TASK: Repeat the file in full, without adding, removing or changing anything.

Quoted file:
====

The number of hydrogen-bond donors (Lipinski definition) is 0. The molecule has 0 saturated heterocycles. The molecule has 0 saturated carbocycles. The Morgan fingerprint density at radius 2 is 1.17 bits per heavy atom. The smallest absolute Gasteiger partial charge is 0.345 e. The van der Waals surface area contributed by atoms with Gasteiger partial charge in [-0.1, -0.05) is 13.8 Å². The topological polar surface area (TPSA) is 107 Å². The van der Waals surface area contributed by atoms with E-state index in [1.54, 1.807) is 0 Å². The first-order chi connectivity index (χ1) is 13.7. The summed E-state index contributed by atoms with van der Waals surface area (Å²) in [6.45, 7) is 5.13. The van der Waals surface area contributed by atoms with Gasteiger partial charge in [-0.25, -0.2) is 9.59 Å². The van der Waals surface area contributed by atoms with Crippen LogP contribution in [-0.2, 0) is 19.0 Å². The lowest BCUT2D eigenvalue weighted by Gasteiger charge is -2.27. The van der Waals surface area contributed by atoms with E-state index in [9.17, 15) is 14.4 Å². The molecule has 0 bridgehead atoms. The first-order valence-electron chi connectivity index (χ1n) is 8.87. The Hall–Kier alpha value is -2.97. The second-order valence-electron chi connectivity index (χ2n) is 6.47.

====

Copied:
The number of hydrogen-bond donors (Lipinski definition) is 0. The molecule has 0 saturated heterocycles. The molecule has 0 saturated carbocycles. The Morgan fingerprint density at radius 2 is 1.17 bits per heavy atom. The smallest absolute Gasteiger partial charge is 0.345 e. The van der Waals surface area contributed by atoms with Gasteiger partial charge in [-0.1, -0.05) is 13.8 Å². The topological polar surface area (TPSA) is 107 Å². The van der Waals surface area contributed by atoms with E-state index in [1.54, 1.807) is 0 Å². The first-order chi connectivity index (χ1) is 13.7. The summed E-state index contributed by atoms with van der Waals surface area (Å²) in [6.45, 7) is 5.13. The van der Waals surface area contributed by atoms with Gasteiger partial charge in [-0.25, -0.2) is 9.59 Å². The van der Waals surface area contributed by atoms with Crippen LogP contribution in [-0.2, 0) is 19.0 Å². The lowest BCUT2D eigenvalue weighted by Gasteiger charge is -2.27. The van der Waals surface area contributed by atoms with E-state index in [9.17, 15) is 14.4 Å². The molecule has 0 bridgehead atoms. The first-order valence-electron chi connectivity index (χ1n) is 8.87. The Hall–Kier alpha value is -2.97. The second-order valence-electron chi connectivity index (χ2n) is 6.47.